Sherman Alexie reveals how success has, and hasn’t, changed his life.
Question: How has it felt becoming a literary community “insider”?
Sherman Alexie: You young bastard, I’m doing okay. It is a strange dilemma because in some sense, you know, I was very native, very native identified, and I still am, but that’s almost become secondary. I’ve sort of joined the tribe of highly established literary writers. So, you know, I’m with the Jonathan Franzens of the world. You know, I know him a little bit, but that’s sort of my peer group now, rather than just sort of, you know, Indian world, literary world, I’m now in, you know, this sort of make-believe world of writers who supposedly hang out a lot, although none of us ever do. So I’m in a faux community of writers, highly successful, literary writers now.
Question: Has success changed your work?
Sherman Alexie: Oh, it’s all, I mean, I haven’t changed anything I’ve written based on all that stuff. So the perceptions of me may have changed, or my career, but I’m still writing the same stuff, it’s still pretty much about Spokane Indian males, you know, stumbling through life. So I think it’s because of the combination of skills I have, you know, I work in multi-genres, you know, I do stand-up comedy, I help make movies, I think all of that has contributed to it. I’m not just a novelist or not just a short story writer. So I think in this highly technological world with many diverse and diffuse influences, I think I’m able to hit a lot of aces.
Question: When you’re a writer, is doing anything besides writing selling out?
Sherman Alexie: Nobody who’s ever been poor would ever use the phrase “selling out.” You know, my influences in the multi-genre artists come from my Indian writing ancestors, the previous generation. When you’re talking James Welch, Simon Ortiz, Scott Momaday, Joy Harjo, Leslie Silko, Linda Hogan, Adrian C. Louis, all of these writers were multi-genre. They all wrote poetry and novels and short stories and non-fiction and dabbled in songwriting and filmmaking and documentary making. So my original influences were Native American, multi-genre artists.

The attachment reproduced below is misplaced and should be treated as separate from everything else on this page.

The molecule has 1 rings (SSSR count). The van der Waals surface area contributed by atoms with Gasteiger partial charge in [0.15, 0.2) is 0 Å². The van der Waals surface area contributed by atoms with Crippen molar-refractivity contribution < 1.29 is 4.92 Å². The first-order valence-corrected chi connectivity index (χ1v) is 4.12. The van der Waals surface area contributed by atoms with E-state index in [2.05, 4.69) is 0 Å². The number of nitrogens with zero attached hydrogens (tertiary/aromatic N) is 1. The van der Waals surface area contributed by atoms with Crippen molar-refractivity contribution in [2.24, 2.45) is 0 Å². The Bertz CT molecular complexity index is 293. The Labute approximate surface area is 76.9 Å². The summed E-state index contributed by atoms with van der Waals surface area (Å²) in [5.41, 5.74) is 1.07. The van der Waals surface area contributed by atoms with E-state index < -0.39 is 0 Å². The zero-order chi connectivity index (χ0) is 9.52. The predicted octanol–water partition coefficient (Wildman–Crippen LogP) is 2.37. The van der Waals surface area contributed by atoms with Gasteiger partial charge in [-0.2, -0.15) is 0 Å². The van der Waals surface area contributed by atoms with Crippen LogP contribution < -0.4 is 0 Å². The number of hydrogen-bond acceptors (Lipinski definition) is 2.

Now, these days, the younger Native writers are not multi-genre, so it’s very interesting. I’m not sure what’s happening, why that has changed, but I grew up as a kid writer. Nobody ever told me I was supposed to be one thing, so just because I happened to become successful in a number of those genres, it wasn’t because I was pursuing them economically, it was because I saw the artistic possibilities in all of it. And I was taught those when I was a, you know, 19-year-old undergraduate.
Question: Why haven’t you joined academia?
Sherman Alexie: Yeah, I think I’m the least educated Indian writer out there. I’ve taught at the University of Washington, so, but I’m not a good teacher, so I think that probably disqualifies me. Yeah, I’m not in academia at all, in terms of a full-time career. I think it’s interesting, because I think, when you look at Native American literature, you’re going to find that it doesn’t really reflect the diversity of the ways in which the writers actually lived their lives. Nobody’s ever written, for instance, an academic farce, a Native American teacher at college farce, which is a time-honored and wonderful genre. You know, David Lodge made a whole career out of it, writing academic farces and, you know, every writer you can name has written it, but we haven’t done it. You know, where’s that novel about that Indian architect or that Indian lawyer. There’s a distinct lack of white-collar Native American literature, despite the fact that most of its most visible practitioners are white-collar themselves. So I think there’s an effort, somewhat of an insecurity to prove your Indian-ness by focusing almost entirely on a reservation-based identity.